By Eric P. Harding
“Bandersnatch” got a lot of buzz when it premiered on Netflix late last year. Did you … watch it? Play it? The fact that I’m having trouble with my verb choice speaks to the innovative nature of the entertainment. (“Experience it” is perhaps most accurate, if a bit anodyne.)
In case you’re not a Netflix person, in a nutshell: A computer programmer in 1984 begins to question reality while adapting a famously dense fantasy novel into a video game. The innovative part is that you, the viewer, control many of the programmer’s choices—from the mundane (what music does he listen to?) to the truly consequential ([spoiler redacted]).
I dutifully played along one recent evening, and I was impressed at how seamlessly the viewer choice (reality) integrated with the characters’ actions (fantasy). The metafictional trappings that brought to mind John Barth were just a bonus.
We’re living in an era of wholly new entertainment options. Virtual reality headsets put you in the middle of the action. Augmented reality games like Pokémon Go blend real-life settings with in-game objectives. It’s enough to make a person wonder whether reality—real, actual reality—can hold a candle to these shiny new forms of entertainment.
Real, actual reality, of course, can—in real, actual life—mean very different things to different people. All of our features this issue concern themselves with how to discern today’s reality—and how to make the most of it.
Our cover feature, “How to Fight Fake News” (page 14), discusses cognitive biases—what they are, how to recognize them, and how to avoid falling prey to their clarion call. We live in a world where news and information come at us fast, and it’s easy to get swept away by inflammatory headlines and the self-constructed echo chamber of social media. This feature aims to provide some clear-headed tools that today’s reader can deploy to distinguish fact from fiction—and lays out how actuaries are in a unique position to help.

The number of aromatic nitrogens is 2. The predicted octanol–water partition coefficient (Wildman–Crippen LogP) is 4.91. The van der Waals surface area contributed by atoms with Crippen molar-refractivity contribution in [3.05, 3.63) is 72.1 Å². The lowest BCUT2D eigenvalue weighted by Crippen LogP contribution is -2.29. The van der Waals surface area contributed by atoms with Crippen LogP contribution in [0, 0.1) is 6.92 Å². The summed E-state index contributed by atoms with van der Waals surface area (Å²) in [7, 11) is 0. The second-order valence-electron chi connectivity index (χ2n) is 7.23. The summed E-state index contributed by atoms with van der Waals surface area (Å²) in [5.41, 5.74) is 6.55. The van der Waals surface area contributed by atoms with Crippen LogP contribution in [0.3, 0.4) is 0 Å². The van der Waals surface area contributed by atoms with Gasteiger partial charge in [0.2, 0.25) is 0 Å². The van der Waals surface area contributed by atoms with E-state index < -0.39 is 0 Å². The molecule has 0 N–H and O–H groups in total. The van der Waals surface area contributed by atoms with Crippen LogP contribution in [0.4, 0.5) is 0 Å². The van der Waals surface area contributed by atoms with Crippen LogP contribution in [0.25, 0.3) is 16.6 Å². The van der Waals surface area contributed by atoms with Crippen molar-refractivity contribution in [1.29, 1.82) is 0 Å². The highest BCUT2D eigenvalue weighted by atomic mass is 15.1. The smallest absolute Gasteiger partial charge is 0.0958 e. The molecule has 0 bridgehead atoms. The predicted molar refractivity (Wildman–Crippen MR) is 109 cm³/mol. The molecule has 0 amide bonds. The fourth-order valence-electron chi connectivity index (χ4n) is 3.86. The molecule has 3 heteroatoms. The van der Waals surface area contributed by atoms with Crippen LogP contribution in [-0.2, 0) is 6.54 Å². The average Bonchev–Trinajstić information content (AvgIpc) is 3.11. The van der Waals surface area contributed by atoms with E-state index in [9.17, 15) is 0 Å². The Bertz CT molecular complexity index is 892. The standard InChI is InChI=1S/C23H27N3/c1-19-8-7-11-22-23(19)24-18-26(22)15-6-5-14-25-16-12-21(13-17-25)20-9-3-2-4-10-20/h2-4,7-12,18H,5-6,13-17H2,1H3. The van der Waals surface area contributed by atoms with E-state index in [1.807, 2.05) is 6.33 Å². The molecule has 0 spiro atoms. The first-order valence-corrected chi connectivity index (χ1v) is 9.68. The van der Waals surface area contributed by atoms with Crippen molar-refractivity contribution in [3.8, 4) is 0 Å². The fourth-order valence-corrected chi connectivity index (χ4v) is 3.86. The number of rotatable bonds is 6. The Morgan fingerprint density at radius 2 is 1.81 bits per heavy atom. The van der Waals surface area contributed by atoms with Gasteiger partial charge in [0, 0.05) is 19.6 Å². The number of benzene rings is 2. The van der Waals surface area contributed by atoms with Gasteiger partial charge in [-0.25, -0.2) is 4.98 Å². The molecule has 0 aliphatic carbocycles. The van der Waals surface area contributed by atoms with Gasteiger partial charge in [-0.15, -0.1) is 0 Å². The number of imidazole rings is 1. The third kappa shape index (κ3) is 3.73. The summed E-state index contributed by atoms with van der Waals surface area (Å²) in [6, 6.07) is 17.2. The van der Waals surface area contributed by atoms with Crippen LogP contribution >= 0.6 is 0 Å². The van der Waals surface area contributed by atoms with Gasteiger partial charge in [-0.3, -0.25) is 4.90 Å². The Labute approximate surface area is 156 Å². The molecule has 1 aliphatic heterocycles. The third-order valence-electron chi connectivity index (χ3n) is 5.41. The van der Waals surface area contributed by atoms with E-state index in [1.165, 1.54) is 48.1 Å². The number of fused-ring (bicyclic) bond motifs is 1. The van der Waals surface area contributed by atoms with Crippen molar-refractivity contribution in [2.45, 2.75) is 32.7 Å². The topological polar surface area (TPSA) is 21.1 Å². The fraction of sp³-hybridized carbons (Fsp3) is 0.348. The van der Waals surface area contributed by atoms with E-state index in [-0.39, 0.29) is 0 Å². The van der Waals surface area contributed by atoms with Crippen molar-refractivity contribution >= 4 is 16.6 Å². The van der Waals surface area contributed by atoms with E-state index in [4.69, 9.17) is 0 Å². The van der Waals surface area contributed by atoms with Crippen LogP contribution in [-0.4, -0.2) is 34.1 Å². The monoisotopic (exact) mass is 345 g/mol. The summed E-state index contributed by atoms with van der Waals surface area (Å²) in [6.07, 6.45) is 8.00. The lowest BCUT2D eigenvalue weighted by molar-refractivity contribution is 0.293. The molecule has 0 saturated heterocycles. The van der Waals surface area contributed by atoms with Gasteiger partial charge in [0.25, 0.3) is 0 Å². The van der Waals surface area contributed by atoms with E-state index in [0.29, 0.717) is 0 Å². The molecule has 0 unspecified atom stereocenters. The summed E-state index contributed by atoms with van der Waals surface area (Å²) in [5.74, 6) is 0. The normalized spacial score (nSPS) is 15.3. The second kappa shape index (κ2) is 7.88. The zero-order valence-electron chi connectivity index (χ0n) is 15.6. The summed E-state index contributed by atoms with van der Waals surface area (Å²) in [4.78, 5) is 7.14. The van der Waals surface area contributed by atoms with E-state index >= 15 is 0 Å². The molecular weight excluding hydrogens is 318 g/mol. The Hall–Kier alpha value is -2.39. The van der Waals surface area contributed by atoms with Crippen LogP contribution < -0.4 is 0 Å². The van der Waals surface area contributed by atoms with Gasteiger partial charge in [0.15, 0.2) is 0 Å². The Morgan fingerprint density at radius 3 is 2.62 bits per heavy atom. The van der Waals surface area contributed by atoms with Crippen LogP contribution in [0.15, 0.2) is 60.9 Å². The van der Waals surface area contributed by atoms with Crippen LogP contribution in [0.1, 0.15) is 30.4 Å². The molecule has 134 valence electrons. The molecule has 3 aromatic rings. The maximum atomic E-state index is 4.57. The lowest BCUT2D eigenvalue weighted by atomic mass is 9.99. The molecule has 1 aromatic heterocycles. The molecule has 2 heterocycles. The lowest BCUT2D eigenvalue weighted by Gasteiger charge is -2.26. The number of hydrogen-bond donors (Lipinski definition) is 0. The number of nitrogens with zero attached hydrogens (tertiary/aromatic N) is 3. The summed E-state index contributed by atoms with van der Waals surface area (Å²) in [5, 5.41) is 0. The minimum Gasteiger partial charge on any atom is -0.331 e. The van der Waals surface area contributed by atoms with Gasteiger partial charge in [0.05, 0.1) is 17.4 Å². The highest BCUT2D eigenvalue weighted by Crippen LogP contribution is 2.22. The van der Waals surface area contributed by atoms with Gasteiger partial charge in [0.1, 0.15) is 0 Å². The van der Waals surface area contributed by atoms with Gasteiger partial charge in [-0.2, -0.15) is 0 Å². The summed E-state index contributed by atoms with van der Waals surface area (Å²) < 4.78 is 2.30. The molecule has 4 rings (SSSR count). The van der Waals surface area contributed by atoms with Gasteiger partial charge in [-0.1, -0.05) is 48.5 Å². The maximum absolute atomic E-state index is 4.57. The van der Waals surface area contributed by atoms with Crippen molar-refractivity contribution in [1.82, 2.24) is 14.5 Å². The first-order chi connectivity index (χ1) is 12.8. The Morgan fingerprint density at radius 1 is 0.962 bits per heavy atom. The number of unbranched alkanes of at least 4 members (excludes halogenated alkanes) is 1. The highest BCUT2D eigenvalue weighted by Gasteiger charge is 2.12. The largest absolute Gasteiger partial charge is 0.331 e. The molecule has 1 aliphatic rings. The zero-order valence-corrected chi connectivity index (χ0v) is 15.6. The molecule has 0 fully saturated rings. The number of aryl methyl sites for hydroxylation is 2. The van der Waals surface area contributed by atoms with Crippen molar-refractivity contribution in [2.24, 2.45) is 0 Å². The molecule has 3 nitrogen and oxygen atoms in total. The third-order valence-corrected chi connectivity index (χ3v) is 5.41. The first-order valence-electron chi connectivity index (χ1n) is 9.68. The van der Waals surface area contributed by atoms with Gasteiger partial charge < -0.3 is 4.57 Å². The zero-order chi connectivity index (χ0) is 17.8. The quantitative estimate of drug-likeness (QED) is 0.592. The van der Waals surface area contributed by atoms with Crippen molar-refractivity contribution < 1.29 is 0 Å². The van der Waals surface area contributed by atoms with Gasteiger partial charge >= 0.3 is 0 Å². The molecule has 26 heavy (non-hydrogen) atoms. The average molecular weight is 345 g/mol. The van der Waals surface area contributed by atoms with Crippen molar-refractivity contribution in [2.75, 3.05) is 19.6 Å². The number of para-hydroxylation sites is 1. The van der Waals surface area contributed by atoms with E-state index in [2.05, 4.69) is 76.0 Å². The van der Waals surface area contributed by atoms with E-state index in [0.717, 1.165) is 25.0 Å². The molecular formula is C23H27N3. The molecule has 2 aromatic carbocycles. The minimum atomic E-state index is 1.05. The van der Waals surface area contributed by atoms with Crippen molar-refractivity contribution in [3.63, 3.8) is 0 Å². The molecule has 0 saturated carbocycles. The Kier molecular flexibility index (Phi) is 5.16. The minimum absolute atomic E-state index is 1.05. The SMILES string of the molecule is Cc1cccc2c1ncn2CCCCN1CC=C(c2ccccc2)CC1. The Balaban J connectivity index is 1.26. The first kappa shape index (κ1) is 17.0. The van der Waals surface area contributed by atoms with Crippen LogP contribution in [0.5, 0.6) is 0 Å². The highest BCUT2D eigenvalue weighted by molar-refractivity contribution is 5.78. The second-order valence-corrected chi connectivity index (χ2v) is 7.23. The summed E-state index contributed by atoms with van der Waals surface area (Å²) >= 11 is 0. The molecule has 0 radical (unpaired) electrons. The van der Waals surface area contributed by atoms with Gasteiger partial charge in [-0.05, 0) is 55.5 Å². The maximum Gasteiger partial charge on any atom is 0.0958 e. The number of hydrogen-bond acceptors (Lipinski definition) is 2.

In our second feature this issue, “A Clear Target” (page 20), author Tom Jaros lays out how the world might look in a new era of “targeted improvements” under generally accepted accounting principles (GAAP). The new standard, Jaros says, will improve the accounting visibility of long-duration contracts issued by insurance companies. This sea change to GAAP reality will likely lead to some fundamental shifts in the way insurance companies manage their business.
Finally, “Hitting the Wall” (page 24) posits that the new reality for the investing world—or one that’s soon to be upon us, anyway—is one of lower returns. Many actuaries (and others who care about future returns) may believe this intellectually, but practically speaking, there’s bound to be some friction when lofty assumptions need to be revised lower to reflect a period of retrenchment. This feature dives into the “why?” and “what now?” of this new reality.
Thanks, as ever for reading. I hope the reality you’ll choose is to read on.